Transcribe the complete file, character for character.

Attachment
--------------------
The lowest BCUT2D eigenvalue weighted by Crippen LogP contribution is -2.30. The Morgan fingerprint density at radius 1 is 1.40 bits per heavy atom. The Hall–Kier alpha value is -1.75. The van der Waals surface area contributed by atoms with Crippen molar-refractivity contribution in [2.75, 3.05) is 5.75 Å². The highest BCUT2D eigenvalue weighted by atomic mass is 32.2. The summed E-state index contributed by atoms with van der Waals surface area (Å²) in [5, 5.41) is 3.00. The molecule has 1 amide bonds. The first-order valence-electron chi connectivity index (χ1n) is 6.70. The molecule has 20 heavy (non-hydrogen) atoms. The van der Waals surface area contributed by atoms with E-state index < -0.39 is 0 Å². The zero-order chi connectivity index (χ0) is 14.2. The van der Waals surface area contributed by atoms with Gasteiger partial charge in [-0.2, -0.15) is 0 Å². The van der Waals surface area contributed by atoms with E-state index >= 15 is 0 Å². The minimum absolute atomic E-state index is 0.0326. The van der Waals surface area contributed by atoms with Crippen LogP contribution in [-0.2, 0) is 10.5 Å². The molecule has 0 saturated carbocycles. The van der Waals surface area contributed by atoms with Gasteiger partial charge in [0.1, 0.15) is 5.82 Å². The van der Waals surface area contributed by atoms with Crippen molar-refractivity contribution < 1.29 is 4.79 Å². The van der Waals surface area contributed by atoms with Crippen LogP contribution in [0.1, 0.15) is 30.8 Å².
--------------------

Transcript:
The lowest BCUT2D eigenvalue weighted by Crippen LogP contribution is -2.30. The Morgan fingerprint density at radius 1 is 1.40 bits per heavy atom. The Hall–Kier alpha value is -1.75. The van der Waals surface area contributed by atoms with Crippen molar-refractivity contribution in [2.75, 3.05) is 5.75 Å². The highest BCUT2D eigenvalue weighted by atomic mass is 32.2. The summed E-state index contributed by atoms with van der Waals surface area (Å²) in [5, 5.41) is 3.00. The molecule has 1 amide bonds. The first-order valence-electron chi connectivity index (χ1n) is 6.70. The molecule has 20 heavy (non-hydrogen) atoms. The van der Waals surface area contributed by atoms with E-state index < -0.39 is 0 Å². The zero-order chi connectivity index (χ0) is 14.2. The van der Waals surface area contributed by atoms with Gasteiger partial charge in [-0.2, -0.15) is 0 Å². The van der Waals surface area contributed by atoms with E-state index >= 15 is 0 Å². The minimum absolute atomic E-state index is 0.0326. The van der Waals surface area contributed by atoms with Crippen LogP contribution in [-0.2, 0) is 10.5 Å². The molecule has 0 saturated carbocycles. The van der Waals surface area contributed by atoms with Gasteiger partial charge in [0.1, 0.15) is 5.82 Å². The van der Waals surface area contributed by atoms with Crippen molar-refractivity contribution < 1.29 is 4.79 Å². The van der Waals surface area contributed by atoms with Crippen LogP contribution in [0.1, 0.15) is 30.8 Å².